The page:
If this is .Net - and you haven't specified what the platform is - then you could try adding this configuration XML block in the web.config of the web application not the service). It needs to go directly inside the root section:
Equally - you might find that the config already has an entry for system.net in there somewhere which is directing the requests out to a specific proxy, in which case replace it with this.
EDIT - In response to your comment
Out of interest - does the service layer attempt to make a call to the outside world? I'm just wondering if you're actually getting an error on the service method that is getting bubbled through the service back to the website code - if this is a SOAP/wsHttp service then .Net could well be persisting a proxy auth error from the service layer back to the calling code.
As a final note - I would use Fiddler to debug the web traffic on the machine - that way you can see exactly where requests are going, which processes are requesting them, and why they are failing. What this won't capture is all the traffic that is hitting 127.0.0.1, as the HTTP subsystem usually bypasses any system proxy for loopback. However - something is trying to access an address that requires a proxy, and with Fiddler running you should see what it is - and what the address is.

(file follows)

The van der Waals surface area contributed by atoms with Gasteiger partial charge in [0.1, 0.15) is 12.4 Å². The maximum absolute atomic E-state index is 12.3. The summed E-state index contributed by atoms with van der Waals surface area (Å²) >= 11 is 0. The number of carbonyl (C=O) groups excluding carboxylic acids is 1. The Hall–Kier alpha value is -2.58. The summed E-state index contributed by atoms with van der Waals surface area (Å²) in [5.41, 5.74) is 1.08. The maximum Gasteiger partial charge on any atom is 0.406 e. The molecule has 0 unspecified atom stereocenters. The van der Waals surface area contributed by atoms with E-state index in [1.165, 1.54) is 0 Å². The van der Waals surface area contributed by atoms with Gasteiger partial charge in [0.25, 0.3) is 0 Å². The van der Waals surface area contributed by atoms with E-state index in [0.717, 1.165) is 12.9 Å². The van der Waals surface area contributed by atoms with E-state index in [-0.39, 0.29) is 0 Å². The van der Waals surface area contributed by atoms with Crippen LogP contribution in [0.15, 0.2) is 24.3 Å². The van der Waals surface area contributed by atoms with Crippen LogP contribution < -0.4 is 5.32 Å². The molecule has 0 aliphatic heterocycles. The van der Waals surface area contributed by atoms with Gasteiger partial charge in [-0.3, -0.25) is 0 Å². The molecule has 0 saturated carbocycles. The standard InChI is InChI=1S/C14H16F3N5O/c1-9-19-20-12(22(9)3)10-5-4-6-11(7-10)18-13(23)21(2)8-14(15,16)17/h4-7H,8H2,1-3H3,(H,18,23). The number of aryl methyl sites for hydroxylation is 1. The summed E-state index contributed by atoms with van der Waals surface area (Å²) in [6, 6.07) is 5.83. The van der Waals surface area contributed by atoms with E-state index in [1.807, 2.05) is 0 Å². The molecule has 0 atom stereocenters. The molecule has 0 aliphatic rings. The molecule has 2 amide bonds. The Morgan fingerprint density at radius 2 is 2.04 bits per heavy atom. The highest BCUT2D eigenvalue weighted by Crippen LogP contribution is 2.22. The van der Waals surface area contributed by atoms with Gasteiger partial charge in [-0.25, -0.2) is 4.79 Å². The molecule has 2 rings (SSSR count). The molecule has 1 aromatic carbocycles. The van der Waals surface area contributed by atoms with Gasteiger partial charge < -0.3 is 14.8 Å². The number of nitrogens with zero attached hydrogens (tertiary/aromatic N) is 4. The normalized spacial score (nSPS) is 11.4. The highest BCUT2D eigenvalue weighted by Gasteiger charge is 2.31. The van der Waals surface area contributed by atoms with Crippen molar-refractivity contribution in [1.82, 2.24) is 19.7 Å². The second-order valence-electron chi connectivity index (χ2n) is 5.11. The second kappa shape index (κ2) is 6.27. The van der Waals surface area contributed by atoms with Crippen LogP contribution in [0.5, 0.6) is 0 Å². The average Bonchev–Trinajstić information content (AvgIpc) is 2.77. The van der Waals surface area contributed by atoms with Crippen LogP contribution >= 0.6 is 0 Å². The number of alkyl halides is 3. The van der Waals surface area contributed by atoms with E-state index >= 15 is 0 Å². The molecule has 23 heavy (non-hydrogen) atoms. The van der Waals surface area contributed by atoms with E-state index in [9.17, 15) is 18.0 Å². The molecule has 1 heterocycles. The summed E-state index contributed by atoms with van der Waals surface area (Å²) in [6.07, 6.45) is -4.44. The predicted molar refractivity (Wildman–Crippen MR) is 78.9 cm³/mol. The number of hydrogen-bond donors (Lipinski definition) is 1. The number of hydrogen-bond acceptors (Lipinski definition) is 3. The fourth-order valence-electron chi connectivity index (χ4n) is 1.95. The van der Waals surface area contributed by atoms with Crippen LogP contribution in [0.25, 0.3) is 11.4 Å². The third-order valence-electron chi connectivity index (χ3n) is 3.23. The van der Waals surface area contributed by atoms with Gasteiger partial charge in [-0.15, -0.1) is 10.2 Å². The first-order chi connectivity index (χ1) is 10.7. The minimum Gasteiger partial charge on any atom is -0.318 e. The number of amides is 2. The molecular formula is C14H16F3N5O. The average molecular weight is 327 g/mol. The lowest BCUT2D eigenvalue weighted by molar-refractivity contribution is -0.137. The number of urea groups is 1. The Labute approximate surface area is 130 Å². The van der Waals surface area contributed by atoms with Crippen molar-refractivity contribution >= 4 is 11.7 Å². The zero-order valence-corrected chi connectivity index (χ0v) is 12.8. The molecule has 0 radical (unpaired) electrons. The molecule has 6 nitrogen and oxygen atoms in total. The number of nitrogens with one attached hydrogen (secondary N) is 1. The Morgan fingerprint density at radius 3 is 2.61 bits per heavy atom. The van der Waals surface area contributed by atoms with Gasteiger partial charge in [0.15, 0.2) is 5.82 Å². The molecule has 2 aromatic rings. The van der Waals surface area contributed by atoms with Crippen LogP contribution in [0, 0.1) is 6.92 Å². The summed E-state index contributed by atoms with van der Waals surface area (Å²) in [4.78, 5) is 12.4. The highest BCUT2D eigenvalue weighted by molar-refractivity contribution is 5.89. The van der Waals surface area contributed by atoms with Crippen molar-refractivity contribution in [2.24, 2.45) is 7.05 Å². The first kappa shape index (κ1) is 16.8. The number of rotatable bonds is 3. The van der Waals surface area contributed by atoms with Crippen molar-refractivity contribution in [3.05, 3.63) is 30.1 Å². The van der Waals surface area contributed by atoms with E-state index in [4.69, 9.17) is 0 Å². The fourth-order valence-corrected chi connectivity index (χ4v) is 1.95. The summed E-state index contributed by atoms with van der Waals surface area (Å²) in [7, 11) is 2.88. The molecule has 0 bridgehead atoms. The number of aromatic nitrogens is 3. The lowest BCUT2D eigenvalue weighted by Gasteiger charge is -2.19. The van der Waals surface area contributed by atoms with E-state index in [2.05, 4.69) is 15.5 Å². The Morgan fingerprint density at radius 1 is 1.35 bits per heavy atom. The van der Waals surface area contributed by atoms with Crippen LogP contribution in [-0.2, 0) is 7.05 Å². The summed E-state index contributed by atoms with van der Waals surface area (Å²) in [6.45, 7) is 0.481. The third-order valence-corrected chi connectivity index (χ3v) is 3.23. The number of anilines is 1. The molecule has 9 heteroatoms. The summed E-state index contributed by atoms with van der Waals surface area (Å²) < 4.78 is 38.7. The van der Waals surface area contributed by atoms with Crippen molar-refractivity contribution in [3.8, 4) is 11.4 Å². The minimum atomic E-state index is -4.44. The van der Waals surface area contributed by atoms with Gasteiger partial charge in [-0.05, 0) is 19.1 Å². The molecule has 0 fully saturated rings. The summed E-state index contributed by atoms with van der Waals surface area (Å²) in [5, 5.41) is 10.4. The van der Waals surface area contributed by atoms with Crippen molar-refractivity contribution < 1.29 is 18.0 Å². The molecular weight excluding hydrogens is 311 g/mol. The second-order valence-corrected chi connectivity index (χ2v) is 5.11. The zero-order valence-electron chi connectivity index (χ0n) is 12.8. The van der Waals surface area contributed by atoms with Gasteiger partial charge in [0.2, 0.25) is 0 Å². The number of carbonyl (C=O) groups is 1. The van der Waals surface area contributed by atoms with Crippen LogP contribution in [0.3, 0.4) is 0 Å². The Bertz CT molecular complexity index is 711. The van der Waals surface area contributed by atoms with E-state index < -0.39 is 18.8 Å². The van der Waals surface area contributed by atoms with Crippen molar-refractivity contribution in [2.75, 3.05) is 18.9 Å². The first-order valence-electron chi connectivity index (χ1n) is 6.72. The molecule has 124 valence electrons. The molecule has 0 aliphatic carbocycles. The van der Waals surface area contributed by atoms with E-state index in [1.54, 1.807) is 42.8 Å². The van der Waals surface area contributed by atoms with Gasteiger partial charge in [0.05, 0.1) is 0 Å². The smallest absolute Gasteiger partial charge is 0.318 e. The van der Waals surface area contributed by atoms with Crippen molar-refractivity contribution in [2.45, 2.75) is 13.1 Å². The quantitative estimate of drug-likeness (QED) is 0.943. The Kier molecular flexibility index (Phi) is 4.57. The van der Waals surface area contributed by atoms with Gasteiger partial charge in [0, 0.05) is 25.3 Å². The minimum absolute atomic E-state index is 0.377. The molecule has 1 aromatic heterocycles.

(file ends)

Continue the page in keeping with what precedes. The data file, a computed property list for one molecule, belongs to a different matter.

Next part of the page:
A Final, final note
Okay - so the request is going out to ISA - it's not IIS doing this, it's code, or at least configuration values that the code uses, that's doing this. If you can't track down these values and disable the firewall usage then one thing you can do is to switch the application pool's identity over to using Network Service - so long as the machine is allowed out of ISA, it will successfully authenticate through the proxy, thus solving all the problems.
It would be helpful to know, however, how this webservice call is being made (.Net, Java etc) because there are numerous different ways they can be affected depending on this.